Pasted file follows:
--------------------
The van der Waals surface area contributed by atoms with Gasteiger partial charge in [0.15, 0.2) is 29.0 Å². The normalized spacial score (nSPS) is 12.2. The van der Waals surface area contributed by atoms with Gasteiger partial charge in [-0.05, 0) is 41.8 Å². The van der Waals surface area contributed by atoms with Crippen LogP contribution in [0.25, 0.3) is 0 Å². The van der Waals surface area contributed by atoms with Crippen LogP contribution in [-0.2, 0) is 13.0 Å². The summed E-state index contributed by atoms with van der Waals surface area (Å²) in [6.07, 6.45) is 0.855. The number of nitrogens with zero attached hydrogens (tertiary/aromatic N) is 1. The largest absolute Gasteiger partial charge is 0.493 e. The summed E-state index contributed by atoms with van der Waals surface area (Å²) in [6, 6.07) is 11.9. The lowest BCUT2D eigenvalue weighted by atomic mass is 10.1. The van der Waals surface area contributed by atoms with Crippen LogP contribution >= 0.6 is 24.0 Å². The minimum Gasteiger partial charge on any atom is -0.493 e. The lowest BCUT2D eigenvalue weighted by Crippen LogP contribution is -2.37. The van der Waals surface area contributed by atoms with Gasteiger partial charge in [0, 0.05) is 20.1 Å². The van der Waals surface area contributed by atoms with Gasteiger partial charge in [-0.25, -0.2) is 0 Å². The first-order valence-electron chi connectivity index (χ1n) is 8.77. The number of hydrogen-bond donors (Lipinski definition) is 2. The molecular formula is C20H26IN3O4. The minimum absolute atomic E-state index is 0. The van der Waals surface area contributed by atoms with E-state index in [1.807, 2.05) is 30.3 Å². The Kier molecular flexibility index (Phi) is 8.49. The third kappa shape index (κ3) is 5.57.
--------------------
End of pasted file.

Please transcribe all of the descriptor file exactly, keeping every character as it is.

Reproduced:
The van der Waals surface area contributed by atoms with Gasteiger partial charge in [0.15, 0.2) is 29.0 Å². The normalized spacial score (nSPS) is 12.2. The van der Waals surface area contributed by atoms with Gasteiger partial charge in [-0.05, 0) is 41.8 Å². The van der Waals surface area contributed by atoms with Crippen LogP contribution in [0.25, 0.3) is 0 Å². The van der Waals surface area contributed by atoms with Crippen LogP contribution in [-0.2, 0) is 13.0 Å². The summed E-state index contributed by atoms with van der Waals surface area (Å²) in [6.07, 6.45) is 0.855. The number of nitrogens with zero attached hydrogens (tertiary/aromatic N) is 1. The largest absolute Gasteiger partial charge is 0.493 e. The summed E-state index contributed by atoms with van der Waals surface area (Å²) in [6, 6.07) is 11.9. The lowest BCUT2D eigenvalue weighted by atomic mass is 10.1. The van der Waals surface area contributed by atoms with Crippen LogP contribution >= 0.6 is 24.0 Å². The minimum Gasteiger partial charge on any atom is -0.493 e. The lowest BCUT2D eigenvalue weighted by Crippen LogP contribution is -2.37. The van der Waals surface area contributed by atoms with Gasteiger partial charge in [0, 0.05) is 20.1 Å². The van der Waals surface area contributed by atoms with Gasteiger partial charge in [-0.25, -0.2) is 0 Å². The first-order valence-electron chi connectivity index (χ1n) is 8.77. The number of hydrogen-bond donors (Lipinski definition) is 2. The molecular formula is C20H26IN3O4. The minimum absolute atomic E-state index is 0. The van der Waals surface area contributed by atoms with E-state index in [1.807, 2.05) is 30.3 Å². The Kier molecular flexibility index (Phi) is 8.49. The third kappa shape index (κ3) is 5.57.